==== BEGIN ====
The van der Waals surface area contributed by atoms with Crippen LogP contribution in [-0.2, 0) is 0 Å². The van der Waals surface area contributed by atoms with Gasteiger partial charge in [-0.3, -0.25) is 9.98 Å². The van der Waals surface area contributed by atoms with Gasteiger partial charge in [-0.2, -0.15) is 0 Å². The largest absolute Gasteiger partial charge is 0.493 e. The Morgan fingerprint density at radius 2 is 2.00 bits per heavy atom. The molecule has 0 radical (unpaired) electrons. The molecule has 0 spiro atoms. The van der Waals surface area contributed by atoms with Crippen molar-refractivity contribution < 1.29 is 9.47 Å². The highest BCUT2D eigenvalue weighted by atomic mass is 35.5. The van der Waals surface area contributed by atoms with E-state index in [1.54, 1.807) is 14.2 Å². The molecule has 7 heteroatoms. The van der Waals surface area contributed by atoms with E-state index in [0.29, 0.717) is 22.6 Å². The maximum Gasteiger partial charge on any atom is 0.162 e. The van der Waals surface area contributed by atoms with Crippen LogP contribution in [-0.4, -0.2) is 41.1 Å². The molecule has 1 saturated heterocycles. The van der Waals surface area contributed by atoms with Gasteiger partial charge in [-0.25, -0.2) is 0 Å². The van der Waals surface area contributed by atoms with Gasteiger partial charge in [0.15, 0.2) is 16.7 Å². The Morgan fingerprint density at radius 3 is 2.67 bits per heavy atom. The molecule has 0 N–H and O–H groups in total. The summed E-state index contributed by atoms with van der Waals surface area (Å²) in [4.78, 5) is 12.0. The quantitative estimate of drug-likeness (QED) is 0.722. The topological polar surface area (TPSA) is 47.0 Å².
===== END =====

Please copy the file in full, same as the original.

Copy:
The van der Waals surface area contributed by atoms with Crippen LogP contribution in [-0.2, 0) is 0 Å². The van der Waals surface area contributed by atoms with Gasteiger partial charge in [-0.3, -0.25) is 9.98 Å². The van der Waals surface area contributed by atoms with Gasteiger partial charge in [-0.2, -0.15) is 0 Å². The largest absolute Gasteiger partial charge is 0.493 e. The Morgan fingerprint density at radius 2 is 2.00 bits per heavy atom. The molecule has 0 radical (unpaired) electrons. The molecule has 0 spiro atoms. The van der Waals surface area contributed by atoms with Crippen molar-refractivity contribution < 1.29 is 9.47 Å². The highest BCUT2D eigenvalue weighted by atomic mass is 35.5. The van der Waals surface area contributed by atoms with E-state index in [1.54, 1.807) is 14.2 Å². The molecule has 7 heteroatoms. The van der Waals surface area contributed by atoms with E-state index in [0.29, 0.717) is 22.6 Å². The maximum Gasteiger partial charge on any atom is 0.162 e. The van der Waals surface area contributed by atoms with Crippen LogP contribution in [-0.4, -0.2) is 41.1 Å². The molecule has 1 saturated heterocycles. The van der Waals surface area contributed by atoms with Gasteiger partial charge in [-0.25, -0.2) is 0 Å². The van der Waals surface area contributed by atoms with Gasteiger partial charge in [0.15, 0.2) is 16.7 Å². The Morgan fingerprint density at radius 3 is 2.67 bits per heavy atom. The molecule has 0 N–H and O–H groups in total. The summed E-state index contributed by atoms with van der Waals surface area (Å²) in [4.78, 5) is 12.0. The quantitative estimate of drug-likeness (QED) is 0.722. The topological polar surface area (TPSA) is 47.0 Å².